Cheap Personal Loans – Personal loans are generally best for larger purchases or if you need to consolidate debt and pay it off. Use a eligibility checker like MoneySavingExpert to find out what loans you could be accepted for, without hurting your credit score.

credit unions – Credit unions are local organizations where members pool their savings to lend to each other. This often allows them to offer products at low prices.

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States agree to shut down jewelry store for predatory practices used on soldiers https://mact-asso.org/states-agree-to-shut-down-jewelry-store-for-predatory-practices-used-on-soldiers/ Thu, 21 Jul 2022 15:30:24 +0000 https://mact-asso.org/states-agree-to-shut-down-jewelry-store-for-predatory-practices-used-on-soldiers/ New York State Attorney General Letitia James attends a briefing on July 13, 2022 in Manhattan, New York. (Luiz C. Ribeiro/TNS) New York, FTC, 17 others WATERTOWN, NY (Tribune News Service) – “Don’t feed the bear” is what soldiers of the 10th Mountain Division were told when they began their missions at Fort Drum. It’s […]]]>

New York State Attorney General Letitia James attends a briefing on July 13, 2022 in Manhattan, New York. (Luiz C. Ribeiro/TNS)

New York, FTC, 17 others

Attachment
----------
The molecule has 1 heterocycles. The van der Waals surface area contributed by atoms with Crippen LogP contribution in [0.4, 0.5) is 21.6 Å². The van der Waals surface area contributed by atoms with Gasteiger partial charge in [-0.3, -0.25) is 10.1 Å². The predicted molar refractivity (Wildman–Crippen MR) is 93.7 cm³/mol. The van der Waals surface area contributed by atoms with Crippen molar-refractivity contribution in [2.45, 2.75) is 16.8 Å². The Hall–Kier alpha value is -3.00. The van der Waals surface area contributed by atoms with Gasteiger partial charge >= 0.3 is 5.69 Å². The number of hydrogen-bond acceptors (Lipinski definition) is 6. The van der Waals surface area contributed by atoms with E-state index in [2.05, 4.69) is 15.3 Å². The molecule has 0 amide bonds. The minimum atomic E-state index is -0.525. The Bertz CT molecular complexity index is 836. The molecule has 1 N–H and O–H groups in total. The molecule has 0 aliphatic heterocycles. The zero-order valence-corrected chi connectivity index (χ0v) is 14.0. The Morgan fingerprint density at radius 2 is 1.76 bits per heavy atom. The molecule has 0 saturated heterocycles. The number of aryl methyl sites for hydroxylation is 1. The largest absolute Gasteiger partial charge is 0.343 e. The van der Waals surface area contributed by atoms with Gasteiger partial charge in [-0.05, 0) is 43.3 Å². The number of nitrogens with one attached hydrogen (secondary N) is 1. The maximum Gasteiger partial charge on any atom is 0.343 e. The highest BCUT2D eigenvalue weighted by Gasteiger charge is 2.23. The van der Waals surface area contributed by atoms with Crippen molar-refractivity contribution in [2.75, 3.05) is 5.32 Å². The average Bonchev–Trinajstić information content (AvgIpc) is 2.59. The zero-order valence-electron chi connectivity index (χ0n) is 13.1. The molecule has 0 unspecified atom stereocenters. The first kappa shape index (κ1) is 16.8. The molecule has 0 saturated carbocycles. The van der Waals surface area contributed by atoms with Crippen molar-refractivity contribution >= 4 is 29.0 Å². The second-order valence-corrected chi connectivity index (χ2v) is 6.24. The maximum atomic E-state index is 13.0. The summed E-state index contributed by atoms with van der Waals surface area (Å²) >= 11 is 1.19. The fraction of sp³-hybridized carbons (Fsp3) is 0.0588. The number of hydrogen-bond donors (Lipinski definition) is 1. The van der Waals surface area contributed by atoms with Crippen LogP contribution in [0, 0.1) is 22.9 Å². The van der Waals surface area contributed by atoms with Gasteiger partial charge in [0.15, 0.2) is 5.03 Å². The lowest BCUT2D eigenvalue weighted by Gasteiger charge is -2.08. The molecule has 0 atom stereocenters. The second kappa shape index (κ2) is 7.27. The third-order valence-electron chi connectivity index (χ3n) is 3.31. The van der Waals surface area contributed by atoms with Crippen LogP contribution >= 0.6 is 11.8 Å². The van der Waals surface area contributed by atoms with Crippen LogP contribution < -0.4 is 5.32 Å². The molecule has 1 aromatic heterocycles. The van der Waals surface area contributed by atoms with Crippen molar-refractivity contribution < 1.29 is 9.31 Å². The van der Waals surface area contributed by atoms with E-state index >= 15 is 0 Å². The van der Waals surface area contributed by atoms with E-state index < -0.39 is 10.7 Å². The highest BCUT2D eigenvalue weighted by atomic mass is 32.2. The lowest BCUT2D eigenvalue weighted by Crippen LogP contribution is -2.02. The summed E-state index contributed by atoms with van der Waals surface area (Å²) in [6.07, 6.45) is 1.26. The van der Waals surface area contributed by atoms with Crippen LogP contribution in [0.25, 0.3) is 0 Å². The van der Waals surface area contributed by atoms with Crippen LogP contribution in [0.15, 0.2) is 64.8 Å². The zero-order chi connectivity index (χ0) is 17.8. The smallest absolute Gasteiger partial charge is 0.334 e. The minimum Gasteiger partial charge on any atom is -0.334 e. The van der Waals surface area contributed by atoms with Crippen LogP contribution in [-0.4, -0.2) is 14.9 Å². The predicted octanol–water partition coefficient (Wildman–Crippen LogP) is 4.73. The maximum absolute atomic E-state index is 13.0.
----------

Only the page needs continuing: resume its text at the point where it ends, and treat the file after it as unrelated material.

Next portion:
WATERTOWN, NY (Tribune News Service) – “Don’t feed the bear” is what soldiers of the 10th Mountain Division were told when they began their missions at Fort Drum. It’s a warning about a marketing tactic used by a chain of jewelry stores that had branches across the country, including one here in Watertown, that has decimated the financial stability of thousands of soldiers.

During a press conference at the Dulles State Office Building in Watertown on Wednesday, State Attorney General Letitia A. James, her colleagues from the local branch of the Attorney General’s Office, a former financial education teacher from Fort Drum and a local veterans advocate detailed how Harris Jewels defrauded the military with unfair, illegal, and deceptive finance programs presented as credit-enhancing tools.

The company, based in Ronkonkoma, Suffolk County, has been sued by the New York Attorney General and several other states over its practices, and on Wednesday the attorney general announced they had reached an agreement, not yet approved, to recover more than $34.2 million for more than 46,000 soldiers and veterans targeted by Harris’ scheme.

“It all started with an innocent teddy bear,” Ms James said.